It is surely not a question of “if” the COVID-19 coronavirus pandemic will eventually spread to Haiti, but “when.”
Nonetheless, in an attempt to at least delay its arrival, on Mon., Mar. 16, 2020, at midnight, Haiti closed its 224-mile-long border with the neighboring Dominican Republic, where (at press time on the evening of Mar. 17) there are 21 confirmed cases of the disease and one death. But every day brings new cases.
There are four official border crossings between Haiti and the DR, to which Public Health officials have been dispatched.
Haiti said it would stop all flights from Europe, Canada, the Dominican Republic, and Latin America.
“Only products can enter Haiti,” said the new Interior Minister Audain Fils Bernadel. “The personnel transporting the goods must be subjected to screening tests.”
To date, about 200,000 people in 165 of the world’s 195 nations have been infected by the virus, which can cause deadly pneumonia-like symptoms. Already, over 8,000 have died worldwide.
Haiti also said it would stop all flights from Europe, Canada, the Dominican Republic, and Latin America to its international airports in Port-au-Prince and Cap Haïtien and only receive planes from neighboring Cuba and the United States. At press time, those two countries had seven and 6,499 confirmed COVID-19 cases respectively.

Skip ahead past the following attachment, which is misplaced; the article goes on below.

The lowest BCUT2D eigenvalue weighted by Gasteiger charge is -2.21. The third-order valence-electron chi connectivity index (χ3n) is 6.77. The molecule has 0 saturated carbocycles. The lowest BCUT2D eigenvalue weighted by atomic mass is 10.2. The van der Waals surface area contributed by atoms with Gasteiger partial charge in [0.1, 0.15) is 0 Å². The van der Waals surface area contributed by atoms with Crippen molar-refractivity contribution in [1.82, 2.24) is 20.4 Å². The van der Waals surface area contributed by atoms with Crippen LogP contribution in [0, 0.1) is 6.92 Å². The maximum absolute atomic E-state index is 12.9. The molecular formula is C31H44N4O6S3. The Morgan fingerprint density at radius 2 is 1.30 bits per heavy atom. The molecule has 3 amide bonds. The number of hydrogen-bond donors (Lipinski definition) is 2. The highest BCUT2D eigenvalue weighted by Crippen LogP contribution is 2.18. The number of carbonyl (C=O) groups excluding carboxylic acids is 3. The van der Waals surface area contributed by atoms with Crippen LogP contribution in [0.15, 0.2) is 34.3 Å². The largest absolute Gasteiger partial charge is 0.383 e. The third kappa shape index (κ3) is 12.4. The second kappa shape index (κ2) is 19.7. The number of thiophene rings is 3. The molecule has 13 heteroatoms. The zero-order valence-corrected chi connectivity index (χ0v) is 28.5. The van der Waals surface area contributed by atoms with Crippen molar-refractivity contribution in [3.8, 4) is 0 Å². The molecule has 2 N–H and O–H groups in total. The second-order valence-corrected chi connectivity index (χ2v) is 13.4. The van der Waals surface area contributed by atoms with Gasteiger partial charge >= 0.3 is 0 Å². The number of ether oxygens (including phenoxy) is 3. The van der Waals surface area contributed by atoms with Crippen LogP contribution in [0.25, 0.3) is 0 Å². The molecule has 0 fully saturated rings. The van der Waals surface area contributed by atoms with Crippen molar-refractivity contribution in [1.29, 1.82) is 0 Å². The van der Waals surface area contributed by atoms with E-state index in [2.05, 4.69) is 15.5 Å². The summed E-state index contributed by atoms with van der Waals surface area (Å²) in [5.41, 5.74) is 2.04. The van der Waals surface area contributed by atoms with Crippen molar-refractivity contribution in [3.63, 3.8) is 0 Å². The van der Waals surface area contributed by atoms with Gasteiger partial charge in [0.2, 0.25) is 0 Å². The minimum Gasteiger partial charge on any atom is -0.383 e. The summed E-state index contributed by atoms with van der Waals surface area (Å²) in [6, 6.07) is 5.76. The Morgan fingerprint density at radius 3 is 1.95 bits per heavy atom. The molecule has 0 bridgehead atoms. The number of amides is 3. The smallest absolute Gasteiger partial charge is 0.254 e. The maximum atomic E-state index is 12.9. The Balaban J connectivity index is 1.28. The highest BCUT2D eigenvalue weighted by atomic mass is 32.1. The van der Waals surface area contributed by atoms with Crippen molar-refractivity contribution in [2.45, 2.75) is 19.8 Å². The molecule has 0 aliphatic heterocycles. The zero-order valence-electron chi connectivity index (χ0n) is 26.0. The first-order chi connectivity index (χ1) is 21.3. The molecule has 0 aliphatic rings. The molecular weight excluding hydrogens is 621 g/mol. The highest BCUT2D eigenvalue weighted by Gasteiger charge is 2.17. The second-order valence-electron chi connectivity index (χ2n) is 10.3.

Nonetheless, on Mar. 17, flights from the Bahamas and Turks and Caicos also continued to fly into Cap Haïtien, the nation’s second largest city in the North. The Bahamas just announced its first coronavirus case on Mar. 15.
On Tue. Mar. 17, Jetblue, one of the principal airlines serving Haiti from the U.S., stopped its planes from flying to the country. “Officially, we have canceled all of the flights to Port-au-Prince for the foreseeable future with no resumption date,” said JetBlue spokesman Derek Dombrowski.
On Mar. 15, Haiti’s Communications Ministry tweeted: “Flights from the USA (NY, Miami …) are being evaluated. However, all travelers from the USA must have a document proving that they have carried out a test before arriving in the country.”